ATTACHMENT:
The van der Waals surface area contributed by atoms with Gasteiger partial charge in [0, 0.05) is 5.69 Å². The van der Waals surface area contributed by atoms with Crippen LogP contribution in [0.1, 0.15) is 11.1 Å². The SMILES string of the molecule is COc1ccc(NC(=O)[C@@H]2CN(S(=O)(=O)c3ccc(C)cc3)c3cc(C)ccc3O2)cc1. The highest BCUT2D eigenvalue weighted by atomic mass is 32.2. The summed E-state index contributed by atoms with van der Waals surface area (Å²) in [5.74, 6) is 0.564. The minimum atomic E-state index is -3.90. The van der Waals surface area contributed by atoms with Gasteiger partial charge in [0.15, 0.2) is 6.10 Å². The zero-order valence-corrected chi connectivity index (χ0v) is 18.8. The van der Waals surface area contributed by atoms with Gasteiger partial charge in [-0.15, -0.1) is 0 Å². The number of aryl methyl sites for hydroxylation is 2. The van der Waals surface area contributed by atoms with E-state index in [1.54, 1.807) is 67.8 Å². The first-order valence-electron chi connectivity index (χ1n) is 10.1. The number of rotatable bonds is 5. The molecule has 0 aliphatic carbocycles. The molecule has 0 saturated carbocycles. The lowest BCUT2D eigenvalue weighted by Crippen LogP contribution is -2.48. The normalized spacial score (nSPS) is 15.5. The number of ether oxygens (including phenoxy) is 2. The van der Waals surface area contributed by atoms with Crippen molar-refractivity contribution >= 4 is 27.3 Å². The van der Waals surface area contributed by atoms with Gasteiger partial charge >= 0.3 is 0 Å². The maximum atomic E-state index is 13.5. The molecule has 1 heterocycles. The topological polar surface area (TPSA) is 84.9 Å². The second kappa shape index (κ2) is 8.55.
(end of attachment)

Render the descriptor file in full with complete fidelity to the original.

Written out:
The van der Waals surface area contributed by atoms with Gasteiger partial charge in [0, 0.05) is 5.69 Å². The van der Waals surface area contributed by atoms with Crippen LogP contribution in [0.1, 0.15) is 11.1 Å². The SMILES string of the molecule is COc1ccc(NC(=O)[C@@H]2CN(S(=O)(=O)c3ccc(C)cc3)c3cc(C)ccc3O2)cc1. The highest BCUT2D eigenvalue weighted by atomic mass is 32.2. The summed E-state index contributed by atoms with van der Waals surface area (Å²) in [5.74, 6) is 0.564. The minimum atomic E-state index is -3.90. The van der Waals surface area contributed by atoms with Gasteiger partial charge in [0.15, 0.2) is 6.10 Å². The zero-order valence-corrected chi connectivity index (χ0v) is 18.8. The van der Waals surface area contributed by atoms with Gasteiger partial charge in [-0.15, -0.1) is 0 Å². The number of aryl methyl sites for hydroxylation is 2. The van der Waals surface area contributed by atoms with E-state index in [1.54, 1.807) is 67.8 Å². The first-order valence-electron chi connectivity index (χ1n) is 10.1. The number of rotatable bonds is 5. The molecule has 0 aliphatic carbocycles. The molecule has 0 saturated carbocycles. The lowest BCUT2D eigenvalue weighted by Crippen LogP contribution is -2.48. The normalized spacial score (nSPS) is 15.5. The number of ether oxygens (including phenoxy) is 2. The van der Waals surface area contributed by atoms with Crippen molar-refractivity contribution >= 4 is 27.3 Å². The van der Waals surface area contributed by atoms with Gasteiger partial charge >= 0.3 is 0 Å². The maximum atomic E-state index is 13.5. The molecule has 1 heterocycles. The topological polar surface area (TPSA) is 84.9 Å². The second kappa shape index (κ2) is 8.55.